April 5, 2011 at 4:43 PM ET
The ongoing military campaign against Afghan insurgents may get a boost from new computer software designed to zero in on the locations of weapons caches and warlords.
"The idea is to say, look, this is a large area, where do you target your resources," Venkatramanan Subrahmanian, co-director of the Lab for Computational Cultural Dynamics at the University of Maryland, told me today.
The software, called SCARE (Spatio-Cultural Abductive Reasoning Engine), combines data on terrain, road networks, tribal affiliations and past attacks with a computational analysis technique called geospatial abduction to help locate the enemy.
Geospatial abduction is a way to infer unobserved geographic phenomena (such as where explosives are hidden) from a set of known observations and constraints, such as the locations of past attacks and the roads that have been used to move around large caches of bomb-making materials.
SCARE was first used to analyze attacks in Iraq involving IEDs (improvised explosive devices) and predict the locations of IED weapons caches. Subrahmanian's team optimized the second generation of the software for use in Afghanistan.
Applying the technology to Afghanistan presented several new challenges, including the varied terrain, the vast area that had to be covered (360 by 270 miles, or 580 by 430 kilometers), and the influence of multiple tribes.
"There are inter-tribe rivalries, so clearly tribesmen who carry out certain attacks are more likely to want to seek refuge with parties they trust, which happens to be their own tribe," Subrahmanian said. "So we had to understand the geography of the region both in terms of terrain and roads as well as tribal affiliations."
Other constraints on the insurgents include a desire to carry out their attacks near their home bases or weapons caches, but not too close to them.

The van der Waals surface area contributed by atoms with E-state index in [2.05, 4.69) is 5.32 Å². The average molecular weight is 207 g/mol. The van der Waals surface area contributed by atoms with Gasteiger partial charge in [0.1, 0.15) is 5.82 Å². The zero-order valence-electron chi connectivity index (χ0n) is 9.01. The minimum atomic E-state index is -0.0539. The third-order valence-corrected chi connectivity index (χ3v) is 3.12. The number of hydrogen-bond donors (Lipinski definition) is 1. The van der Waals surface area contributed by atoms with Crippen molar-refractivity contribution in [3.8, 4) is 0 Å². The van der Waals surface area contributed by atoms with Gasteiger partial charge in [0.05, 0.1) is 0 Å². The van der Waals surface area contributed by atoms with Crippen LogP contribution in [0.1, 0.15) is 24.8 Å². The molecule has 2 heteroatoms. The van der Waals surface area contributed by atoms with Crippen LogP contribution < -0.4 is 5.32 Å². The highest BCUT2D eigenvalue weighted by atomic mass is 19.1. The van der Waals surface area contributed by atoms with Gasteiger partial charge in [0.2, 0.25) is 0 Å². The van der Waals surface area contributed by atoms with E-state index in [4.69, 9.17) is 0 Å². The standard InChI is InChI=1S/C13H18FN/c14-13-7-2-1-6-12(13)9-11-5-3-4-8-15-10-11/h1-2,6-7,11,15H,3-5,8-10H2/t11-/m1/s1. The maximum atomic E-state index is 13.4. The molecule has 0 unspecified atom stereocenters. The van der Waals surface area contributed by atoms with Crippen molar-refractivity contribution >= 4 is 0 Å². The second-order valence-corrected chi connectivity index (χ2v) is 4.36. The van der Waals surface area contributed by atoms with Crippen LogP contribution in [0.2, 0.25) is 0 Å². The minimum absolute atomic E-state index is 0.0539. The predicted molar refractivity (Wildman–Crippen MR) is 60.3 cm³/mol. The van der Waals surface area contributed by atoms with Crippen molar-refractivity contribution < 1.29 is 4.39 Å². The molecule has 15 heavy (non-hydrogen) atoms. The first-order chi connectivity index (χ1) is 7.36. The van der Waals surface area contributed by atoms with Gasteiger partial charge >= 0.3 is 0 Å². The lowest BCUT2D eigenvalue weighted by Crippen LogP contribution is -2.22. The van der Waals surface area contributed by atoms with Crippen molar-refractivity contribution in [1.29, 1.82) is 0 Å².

And since the software is designed to find large weapons caches and high-level insurgent leaders, "We use an assumption to restrict movements of the insurgents to the road," Paulo Shakarian, a US Army Captain and PhD candidate in computer science at the University of Maryland told me.
In an evaluation of the software's effectiveness in Helmand and Kandahar provinces, it pinpointed the insurgents and their weapons to regions of less than 39 square miles (100 square kilometers), that contained an average of 4.8 villages and a density of high-value targets 35 times greater than in the provinces as a whole.
"What that tells a commander of international security forces in Afghanistan is that four or five villages are the places he can zero in on and bring his other assets to bear," said Subrahmanian.
For example, the commander might decide to get aerial imagery of the villages with an unmanned aerial vehicle (UAV).
"With a UAV, you have to plan out the route, there is only so much fuel, there is only so much of a camera lens to look at things, so you need to be able to reduce the area you are searching for quite a bit in order to make that platform effective," Shakarian noted.
But while the technology helps pinpoint where the insurgents are likely to be found today, won't they just adapt? No, they probably won't, Subrahmanian said, since they are still forced to operate under the same constraints: terrain, roads and tribal affiliations.
"Even if they read our paper, all they know is that we know they have to operate under certain constraints, which they know we know already," he said. "So we don't see this as giving them any kind of advantage of any sort."
What's more, Shakarian added, the software depends on the data input to the system and that information is closely guarded.
In addition to military applications, the technology, which as cost about $300,000 to develop, is being tested for use in identifying animal hosts for certain viruses that spread disease in Africa, Subrahmanian noted.
"The idea is you see where the outbreak occurs and then try to infer back from that locations of the animals that host the viruses that cause the diseases and presumably the public health organizations could look at those regions and decide what action to take," he said.
A paper on SCARE-S2 has been accepted for publication in the 2011 International Conference on Innovative Applications of Artificial Intelligence.
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